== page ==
Friday, July 6, 2007

Faith, Reason and Science, Part VII: Are Christian Claims Falsifiable?

I posted earlier my view that several key features of the Christian faith are claims of historical truth (such as the resurrection), and therefore the Christian faith, if it is not to become a mere metaphoric philosophy, is indeed subject to empirical examination.

My orthodox Catholic friends at First Things agree. In an otherwise positive review of Stanley Fish's attack of the "New Atheists", Father Richard Neuhaus takes issue with Fish's claim that faith is not subject to empirical challenge:

But then Fish goes off the rails. Is it possible that the claims of the Christians or of the atheists could be falsified? Fish answers: “As it is usually posed, the question imagines disconfirming evidence coming from outside the faith, be it science or religion. But a system of assumptions and protocols (and that is what a faith is) will recognize only evidence internal to its basic presuppositions. Asking that religious faith consider itself falsified by empirical evidence is as foolish as asking that natural selection tremble before the assertion of deity and design. Falsification, if it occurs, always occurs from the inside.” The difference between Dawkins and Saint Paul, says Fish, is that they are each enmeshed in different “structures” of reason and faith that “speak to different needs and different purposes.”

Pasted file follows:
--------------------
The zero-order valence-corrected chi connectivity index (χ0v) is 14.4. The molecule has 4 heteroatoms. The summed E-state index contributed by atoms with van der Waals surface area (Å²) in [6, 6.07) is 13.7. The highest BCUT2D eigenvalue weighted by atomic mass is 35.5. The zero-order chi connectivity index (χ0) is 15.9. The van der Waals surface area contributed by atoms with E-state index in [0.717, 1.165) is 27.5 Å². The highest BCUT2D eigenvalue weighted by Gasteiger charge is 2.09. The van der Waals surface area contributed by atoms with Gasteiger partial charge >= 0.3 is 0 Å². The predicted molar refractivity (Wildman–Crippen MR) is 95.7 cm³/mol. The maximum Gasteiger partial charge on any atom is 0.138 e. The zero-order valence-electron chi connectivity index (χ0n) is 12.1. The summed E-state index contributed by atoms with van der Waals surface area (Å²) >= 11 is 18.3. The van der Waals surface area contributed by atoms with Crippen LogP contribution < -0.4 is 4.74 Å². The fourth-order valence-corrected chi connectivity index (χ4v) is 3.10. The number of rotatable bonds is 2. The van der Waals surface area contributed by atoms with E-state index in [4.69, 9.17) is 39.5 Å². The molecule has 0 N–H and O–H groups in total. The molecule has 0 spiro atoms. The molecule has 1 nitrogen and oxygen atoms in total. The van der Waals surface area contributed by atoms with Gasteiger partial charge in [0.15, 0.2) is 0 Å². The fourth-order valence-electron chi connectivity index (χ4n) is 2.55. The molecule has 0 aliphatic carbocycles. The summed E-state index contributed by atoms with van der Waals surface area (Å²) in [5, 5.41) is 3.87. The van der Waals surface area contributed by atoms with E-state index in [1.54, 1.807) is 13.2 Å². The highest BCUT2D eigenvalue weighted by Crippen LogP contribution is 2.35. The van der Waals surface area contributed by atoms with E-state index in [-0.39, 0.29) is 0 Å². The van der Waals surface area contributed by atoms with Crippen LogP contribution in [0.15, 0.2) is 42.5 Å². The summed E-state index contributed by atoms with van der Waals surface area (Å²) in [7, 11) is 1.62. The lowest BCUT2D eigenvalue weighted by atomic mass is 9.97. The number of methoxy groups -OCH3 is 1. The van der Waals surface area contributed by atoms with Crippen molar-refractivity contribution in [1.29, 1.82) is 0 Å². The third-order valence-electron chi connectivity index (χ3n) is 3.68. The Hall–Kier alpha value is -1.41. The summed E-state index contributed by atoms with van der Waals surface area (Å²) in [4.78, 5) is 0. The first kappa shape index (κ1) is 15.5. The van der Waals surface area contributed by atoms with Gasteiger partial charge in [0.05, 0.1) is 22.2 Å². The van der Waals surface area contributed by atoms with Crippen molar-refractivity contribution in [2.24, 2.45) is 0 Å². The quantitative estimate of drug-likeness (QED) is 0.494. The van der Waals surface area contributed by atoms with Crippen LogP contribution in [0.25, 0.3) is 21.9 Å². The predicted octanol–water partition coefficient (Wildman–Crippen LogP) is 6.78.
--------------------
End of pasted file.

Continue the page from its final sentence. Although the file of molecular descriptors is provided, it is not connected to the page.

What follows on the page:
Not quite. In fact, not at all. The reasons that Christians give for their faith are not an inside job, so to speak. See, for instance, 1 Corinthians 15: “If there is no resurrection of the dead, then Christ has not been raised; if Christ has not been raised, then our preaching is in vain and your faith is in vain.” That is a “structure of reason” shared with Dawkins et al., and indeed with all reasonable people.

Christians can imagine the hypothetical possibility that the remains of the physical body of Jesus of Nazareth will be found buried in the Holy Land and scientifically identified beyond reasonable doubt, with foundation-shaking consequences for Christian faith. That is because Christian faith is informed by and vulnerable to a universal reason that Fish refuses to acknowledge. (Impressive statements of the convincing case for the physical resurrection of Jesus are Wolfhart Pannenberg’s Jesus—God and Man and, more recently, N.T. Wright’s The Resurrection of the Son of God.)



Read it all here.

For what it worth, I have read N.T. Wright’s The Resurrection of the Son of God, and agree that it offers a convincing and reasoned case for the physical resurrection of Jesus.

3 comments:

Steven Carr said...

James Crossley smacks Wright down Here

And the comments are pretty good as well.

Nobody can defend the resurrection using Wright's arguments.

In fact, we know that early Christian converts to Jesus-worship simply scoffed at the idea of God choosing to raise a corpse.

Wright cannot explain why they converted to Jesus-worship.

Alice MacArthur said...

To actually see James Crossley's critique you will have to right click the "Here," get the link and paste it to your browser. It is well worth reading.

James Crossley is a scholar of Early Christianity and his latest book is entitled "Why Christianity Happened: A Sociological Account of Christian Origins (26-50CE.)" Available at Amazon.com

Chuck Blanchard said...

Steven:

Thanks for the link. If Alice says it is worth reading that it must be so. I amhoping that it can be cause for a future post!